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1.
Ghana Med J ; 54(4 Suppl): 46-51, 2020 Dec.
Article in English | MEDLINE | ID: covidwho-1436194

ABSTRACT

Introduction: The novel corona virus disease 2019 (COVID-19) was diagnosed in Wuhan, China in December 2019 and, in Ghana, in March 2020. As of 30th July 2020, Ghana had recorded 35,142 cases. COVID-19 which can be transmitted by both symptomatic and asymptomatic individuals usually manifest as pneumonia with symptoms like fever, cough, dyspnoea and fatigue. The current non-availability of a vaccine or drug for COVID-19 management calls for early detection and isolation of affected individuals. Chest imaging has become an integral part of patient management with chest radiography serving as a primary imaging modality in many centres. Methods: The study was a retrospective study conducted at Ga East Municipal Hospital (GEMH). Chest radiographs of patients with mild to moderate disease managed at GEMH were evaluated. The age, gender, symptom status, comorbidities and chest x-ray findings of the patients were documented. Results: 11.4 % of the patients had some form of respiratory abnormality on chest radiography with 88.9% showing COVID-19 pneumonia features. 93.8% showed ground glass opacities (GGO), with 3.1% each showing consolidation (CN) only and CN with GGO. There was a significant association between COVID-19 radiographic features and patient's age, symptom status and comorbidities but not with gender. Conclusion: Most radiographs were normal with only 11% showing COVID-19-like abnormality. There was a significant association between age, symptom status and comorbidities with the presence of COVID-19 like features but not for gender. There was no association between the extent of the lung changes and patient characteristics. Funding: None declared.


Subject(s)
COVID-19/diagnostic imaging , Radiography, Thoracic/statistics & numerical data , SARS-CoV-2 , Adolescent , Adult , Age Factors , Aged , COVID-19/epidemiology , Comorbidity , Female , Ghana/epidemiology , Hospitals, Urban , Humans , Lung/diagnostic imaging , Lung/virology , Male , Middle Aged , Retrospective Studies , Severity of Illness Index , Symptom Assessment/methods , Young Adult
2.
Int J Infect Dis ; 99: 19-22, 2020 Oct.
Article in English | MEDLINE | ID: covidwho-1385695

ABSTRACT

This study investigated, using cycle threshold (Ct) qPCR values, the association between symptoms and viral clearance in 57 patients with asymptomatic/mild SARS-CoV-2 infection. Patients with olfactory/taste disorders (OTDs) exhibited lower qPCR Ct values and longer time to negative qPCR than those without OTDs, suggesting an association between OTDs and high viral burden.


Subject(s)
Betacoronavirus , Coronavirus Infections/complications , Coronavirus Infections/virology , Olfaction Disorders/etiology , Pneumonia, Viral/complications , Pneumonia, Viral/virology , Taste Disorders/etiology , Viral Load , COVID-19 , Female , Humans , Male , Middle Aged , Pandemics , Real-Time Polymerase Chain Reaction , SARS-CoV-2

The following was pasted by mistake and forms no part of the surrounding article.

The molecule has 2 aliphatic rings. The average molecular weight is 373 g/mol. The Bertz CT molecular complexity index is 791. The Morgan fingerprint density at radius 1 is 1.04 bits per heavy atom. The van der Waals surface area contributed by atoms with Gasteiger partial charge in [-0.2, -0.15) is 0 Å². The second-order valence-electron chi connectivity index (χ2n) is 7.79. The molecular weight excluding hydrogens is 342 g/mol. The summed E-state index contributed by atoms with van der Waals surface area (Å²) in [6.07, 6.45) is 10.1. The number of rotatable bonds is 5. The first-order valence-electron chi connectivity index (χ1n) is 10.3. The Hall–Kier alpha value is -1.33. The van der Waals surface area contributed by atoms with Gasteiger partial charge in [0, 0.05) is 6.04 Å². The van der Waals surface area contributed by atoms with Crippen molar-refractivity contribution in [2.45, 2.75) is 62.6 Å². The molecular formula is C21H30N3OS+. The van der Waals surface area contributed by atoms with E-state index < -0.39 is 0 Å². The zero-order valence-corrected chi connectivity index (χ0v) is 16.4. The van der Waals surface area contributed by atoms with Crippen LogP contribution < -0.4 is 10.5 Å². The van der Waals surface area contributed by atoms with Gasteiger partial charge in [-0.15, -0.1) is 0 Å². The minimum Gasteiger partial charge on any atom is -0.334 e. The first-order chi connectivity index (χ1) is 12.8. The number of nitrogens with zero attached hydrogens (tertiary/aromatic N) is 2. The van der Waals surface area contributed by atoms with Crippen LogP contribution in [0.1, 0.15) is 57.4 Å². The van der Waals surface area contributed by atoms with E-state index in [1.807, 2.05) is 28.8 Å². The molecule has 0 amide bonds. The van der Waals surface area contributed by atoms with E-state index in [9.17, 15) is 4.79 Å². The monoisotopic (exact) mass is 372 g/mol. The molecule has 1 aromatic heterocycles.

3.
Cytometry A ; 97(9): 887-890, 2020 09.
Article in English | MEDLINE | ID: covidwho-1384155

ABSTRACT

In patients with severe SARS-CoV-2 infection, the development of cytokine storm induces extensive lung damage, and monocytes play a role in this pathological process. Non-classical (NC) and intermediate (INT) monocytes are known to be involved during viral and bacterial infections. In this study, 30 patients with different manifestations of acute SARS-CoV-2 infection were investigated with a flow cytometric study of NC, INT, and classical (CL) monocytes. Significantly reduced NC and INT monocytes and a downregulated HLA-DR were found in acute patients with severe SARS-CoV-2 symptoms. Conversely in patients with moderate symptoms NC and INT monocytes and CD11b expression were increased. © 2020 International Society for Advancement of Cytometry.


Subject(s)
Betacoronavirus/immunology , Coronavirus Infections/immunology , Monocytes/immunology , Pneumonia, Viral/immunology , Aged , Betacoronavirus/pathogenicity , Biomarkers/analysis , CD11b Antigen/analysis , COVID-19 , Cell Separation , Coronavirus Infections/diagnosis , Coronavirus Infections/virology , Female , Flow Cytometry , Host Microbial Interactions , Humans , Leukocytes , Male , Middle Aged , Monocytes/virology , Pandemics , Phenotype , Pneumonia, Viral/diagnosis , Pneumonia, Viral/virology , SARS-CoV-2 , Severity of Illness Index
4.
Heart Views ; 21(3): 220-224, 2020.
Article in English | MEDLINE | ID: covidwho-1389617

ABSTRACT

Review of the literature and reported case series has not reported an increased risk of SARS-CoV-2 infection in heart transplant recipients. However, this population is at increased risk of a more severe infection with increased mortality because of age and the presence of multiple comorbid conditions There is no significant difference in presenting symptoms in transplant recipients as compared to nontransplant patients, although diarrhea has been reported to be more frequent in transplant patients, a common side effect of immunosuppressive medications. Standard preventive measures have been shown to be equally protective in heart transplant recipients. Risk factors for severe disease and mortality are similar in both transplant recipients and nontransplant patients and include older age and the presence of comorbidities hypertension being the most common. The SARS-CoV-2 infection did not increase the risk of transplant allograft rejection. Currently, there are no specific treatment recommendations for SARS-CoV-2 infection in transplant recipients. However, the International Society of Heart and Lung and Transplant has issued guidance on how to modulate immunosuppressive therapy during SARS-CoV-2 infection.